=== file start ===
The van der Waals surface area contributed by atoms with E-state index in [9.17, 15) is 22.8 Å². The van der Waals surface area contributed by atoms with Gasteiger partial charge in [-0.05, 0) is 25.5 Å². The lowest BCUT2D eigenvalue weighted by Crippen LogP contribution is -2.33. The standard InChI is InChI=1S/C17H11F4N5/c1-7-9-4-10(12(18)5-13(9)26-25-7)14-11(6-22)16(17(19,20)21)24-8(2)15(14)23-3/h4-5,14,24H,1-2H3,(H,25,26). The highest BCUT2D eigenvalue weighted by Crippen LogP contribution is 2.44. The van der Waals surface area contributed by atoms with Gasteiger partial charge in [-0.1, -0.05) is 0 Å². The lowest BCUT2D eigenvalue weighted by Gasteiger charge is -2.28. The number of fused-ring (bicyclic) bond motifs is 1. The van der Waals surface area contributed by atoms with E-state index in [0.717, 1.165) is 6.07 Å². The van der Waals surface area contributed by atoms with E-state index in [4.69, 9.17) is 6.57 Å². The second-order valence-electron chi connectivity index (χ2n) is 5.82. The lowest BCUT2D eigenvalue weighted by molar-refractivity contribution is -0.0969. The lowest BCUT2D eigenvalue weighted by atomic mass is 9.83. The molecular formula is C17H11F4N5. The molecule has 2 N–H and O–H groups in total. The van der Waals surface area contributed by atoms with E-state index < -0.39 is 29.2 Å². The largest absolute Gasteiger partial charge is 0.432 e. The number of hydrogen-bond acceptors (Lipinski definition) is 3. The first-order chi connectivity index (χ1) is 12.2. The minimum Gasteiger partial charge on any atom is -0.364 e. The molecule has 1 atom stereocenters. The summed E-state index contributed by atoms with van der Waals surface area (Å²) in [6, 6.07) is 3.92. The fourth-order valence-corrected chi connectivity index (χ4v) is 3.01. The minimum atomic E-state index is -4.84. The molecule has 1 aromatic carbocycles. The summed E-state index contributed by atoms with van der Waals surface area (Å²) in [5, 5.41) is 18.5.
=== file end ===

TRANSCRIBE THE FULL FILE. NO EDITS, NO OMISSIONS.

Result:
The van der Waals surface area contributed by atoms with E-state index in [9.17, 15) is 22.8 Å². The van der Waals surface area contributed by atoms with Gasteiger partial charge in [-0.05, 0) is 25.5 Å². The lowest BCUT2D eigenvalue weighted by Crippen LogP contribution is -2.33. The standard InChI is InChI=1S/C17H11F4N5/c1-7-9-4-10(12(18)5-13(9)26-25-7)14-11(6-22)16(17(19,20)21)24-8(2)15(14)23-3/h4-5,14,24H,1-2H3,(H,25,26). The highest BCUT2D eigenvalue weighted by Crippen LogP contribution is 2.44. The van der Waals surface area contributed by atoms with Gasteiger partial charge in [-0.1, -0.05) is 0 Å². The lowest BCUT2D eigenvalue weighted by Gasteiger charge is -2.28. The number of fused-ring (bicyclic) bond motifs is 1. The van der Waals surface area contributed by atoms with E-state index in [0.717, 1.165) is 6.07 Å². The van der Waals surface area contributed by atoms with E-state index in [4.69, 9.17) is 6.57 Å². The second-order valence-electron chi connectivity index (χ2n) is 5.82. The lowest BCUT2D eigenvalue weighted by molar-refractivity contribution is -0.0969. The lowest BCUT2D eigenvalue weighted by atomic mass is 9.83. The molecular formula is C17H11F4N5. The molecule has 2 N–H and O–H groups in total. The van der Waals surface area contributed by atoms with E-state index < -0.39 is 29.2 Å². The largest absolute Gasteiger partial charge is 0.432 e. The number of hydrogen-bond acceptors (Lipinski definition) is 3. The first-order chi connectivity index (χ1) is 12.2. The minimum Gasteiger partial charge on any atom is -0.364 e. The molecule has 1 atom stereocenters. The summed E-state index contributed by atoms with van der Waals surface area (Å²) in [6, 6.07) is 3.92. The fourth-order valence-corrected chi connectivity index (χ4v) is 3.01. The minimum atomic E-state index is -4.84. The molecule has 1 aromatic carbocycles. The summed E-state index contributed by atoms with van der Waals surface area (Å²) in [5, 5.41) is 18.5.